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Knowledge as conversation

We used to believe that the world was divided into those who believe the truth and those who don’t. Our job was to convert them, kill them, or let them live their lives peacefully unaware they were about to plummet into an eternity of fire for believing the wrong things.

Then we were able to communicate at the speed of light rather than at the speed of wind, so we learned more about other cultures. At least some of us grudgingly concluded that those other people were entitled to their contrary beliefs. The world, we admitted, was unsatisfyingly relativistic and we attempted the impossible task of believing that beliefs for which we were willing to die were no better than their contradictions. Different strokes for different belief systems.

Then the Internet happened and the world fell into conversation. It’s no longer a matter of getting reports back on the strange beliefs of distant lands — “Why, in China crickets are considered to be smart and monkeys to be dumb…Believe it or not!” — but an immediate awareness that we’re all living within a single conversation space. We may not actually be IM’ing Chinese Communists or Jihadists, but we at least know that what’s being said in one corner of the Web is being refracted elsewhere. And we know that we can pick up the Skype phone and actually talk with a Communist. Where there aren’t actual conversations, there is now the constant awareness of the potential for conversation.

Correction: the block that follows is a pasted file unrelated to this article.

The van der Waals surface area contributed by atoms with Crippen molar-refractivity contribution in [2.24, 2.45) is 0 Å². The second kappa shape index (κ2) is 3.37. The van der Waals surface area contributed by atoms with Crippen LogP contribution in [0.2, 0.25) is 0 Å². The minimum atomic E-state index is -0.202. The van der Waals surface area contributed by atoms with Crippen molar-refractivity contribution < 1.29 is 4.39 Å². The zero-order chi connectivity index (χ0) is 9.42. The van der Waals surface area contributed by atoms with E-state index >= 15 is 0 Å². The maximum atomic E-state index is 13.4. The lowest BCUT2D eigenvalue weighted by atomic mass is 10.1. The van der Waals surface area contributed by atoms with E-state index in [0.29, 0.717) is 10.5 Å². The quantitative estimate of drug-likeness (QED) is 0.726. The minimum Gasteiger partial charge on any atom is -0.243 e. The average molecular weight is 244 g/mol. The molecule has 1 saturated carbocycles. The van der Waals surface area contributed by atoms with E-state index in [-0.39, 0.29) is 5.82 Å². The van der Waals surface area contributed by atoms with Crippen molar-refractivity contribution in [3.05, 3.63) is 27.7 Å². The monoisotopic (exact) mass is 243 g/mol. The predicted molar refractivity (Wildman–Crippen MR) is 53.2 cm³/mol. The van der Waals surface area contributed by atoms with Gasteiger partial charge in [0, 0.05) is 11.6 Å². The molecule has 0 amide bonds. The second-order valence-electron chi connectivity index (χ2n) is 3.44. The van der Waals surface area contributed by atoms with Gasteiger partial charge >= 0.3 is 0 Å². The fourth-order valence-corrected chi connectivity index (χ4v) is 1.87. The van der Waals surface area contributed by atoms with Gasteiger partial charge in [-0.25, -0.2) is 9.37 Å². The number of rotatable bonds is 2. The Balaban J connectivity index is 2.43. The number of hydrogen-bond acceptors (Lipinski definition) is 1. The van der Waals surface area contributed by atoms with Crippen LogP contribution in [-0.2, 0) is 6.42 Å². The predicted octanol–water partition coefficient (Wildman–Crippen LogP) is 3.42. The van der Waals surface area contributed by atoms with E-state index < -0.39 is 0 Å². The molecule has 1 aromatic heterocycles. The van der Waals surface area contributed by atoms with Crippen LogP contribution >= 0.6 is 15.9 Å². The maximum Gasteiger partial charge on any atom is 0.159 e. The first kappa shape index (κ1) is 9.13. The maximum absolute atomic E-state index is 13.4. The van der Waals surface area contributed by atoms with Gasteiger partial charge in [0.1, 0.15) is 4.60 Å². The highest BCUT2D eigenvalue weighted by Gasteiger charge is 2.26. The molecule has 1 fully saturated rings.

There is a big difference between a relativistic world in which contrary beliefs assert themselves and a conversational world in which contrary beliefs talk with one another. In the relativistic world, we resign ourselves to the differences. In the conversational world, the differences talk. Even though neither side is going to “win” — conversation is the eternal fate of humankind — knowledge becomes the negotiation of beliefs in a shared world. What do we need to talk through? What can’t we give up? What do we believe in common that seems so different? What should we just not talk about? These are the questions that now shape knowledge.

Knowledge is not the body of beliefs that needs no further discussion. Knowledge is the neverending conversation. And much of that conversation is precisely about what we can disagree about and still share a world.

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